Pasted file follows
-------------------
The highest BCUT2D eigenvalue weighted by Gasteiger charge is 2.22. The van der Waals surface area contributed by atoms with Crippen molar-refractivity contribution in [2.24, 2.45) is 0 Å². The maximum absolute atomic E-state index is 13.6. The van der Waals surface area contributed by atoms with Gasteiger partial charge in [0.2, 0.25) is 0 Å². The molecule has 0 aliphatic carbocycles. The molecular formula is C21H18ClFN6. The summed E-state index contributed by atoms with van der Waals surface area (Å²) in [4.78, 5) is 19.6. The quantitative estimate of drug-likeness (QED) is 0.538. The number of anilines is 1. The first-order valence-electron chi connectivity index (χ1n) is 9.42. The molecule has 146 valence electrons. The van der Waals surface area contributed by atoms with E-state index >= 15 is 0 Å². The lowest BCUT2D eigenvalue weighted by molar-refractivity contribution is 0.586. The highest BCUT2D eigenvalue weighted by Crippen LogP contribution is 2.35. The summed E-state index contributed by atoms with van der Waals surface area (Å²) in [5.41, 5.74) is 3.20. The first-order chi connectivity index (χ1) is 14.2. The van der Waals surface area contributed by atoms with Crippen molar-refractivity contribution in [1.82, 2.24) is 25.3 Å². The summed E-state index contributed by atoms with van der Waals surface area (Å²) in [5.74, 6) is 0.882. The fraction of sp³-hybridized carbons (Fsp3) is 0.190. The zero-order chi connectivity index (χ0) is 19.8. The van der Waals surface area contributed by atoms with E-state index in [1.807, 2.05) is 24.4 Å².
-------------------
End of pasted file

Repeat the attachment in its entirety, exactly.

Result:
The highest BCUT2D eigenvalue weighted by Gasteiger charge is 2.22. The van der Waals surface area contributed by atoms with Crippen molar-refractivity contribution in [2.24, 2.45) is 0 Å². The maximum absolute atomic E-state index is 13.6. The van der Waals surface area contributed by atoms with Gasteiger partial charge in [0.2, 0.25) is 0 Å². The molecule has 0 aliphatic carbocycles. The molecular formula is C21H18ClFN6. The summed E-state index contributed by atoms with van der Waals surface area (Å²) in [4.78, 5) is 19.6. The quantitative estimate of drug-likeness (QED) is 0.538. The number of anilines is 1. The first-order valence-electron chi connectivity index (χ1n) is 9.42. The molecule has 146 valence electrons. The van der Waals surface area contributed by atoms with E-state index >= 15 is 0 Å². The lowest BCUT2D eigenvalue weighted by molar-refractivity contribution is 0.586. The highest BCUT2D eigenvalue weighted by Crippen LogP contribution is 2.35. The summed E-state index contributed by atoms with van der Waals surface area (Å²) in [5.41, 5.74) is 3.20. The first-order chi connectivity index (χ1) is 14.2. The van der Waals surface area contributed by atoms with Crippen molar-refractivity contribution in [1.82, 2.24) is 25.3 Å². The summed E-state index contributed by atoms with van der Waals surface area (Å²) in [5.74, 6) is 0.882. The fraction of sp³-hybridized carbons (Fsp3) is 0.190. The zero-order chi connectivity index (χ0) is 19.8. The van der Waals surface area contributed by atoms with E-state index in [1.807, 2.05) is 24.4 Å².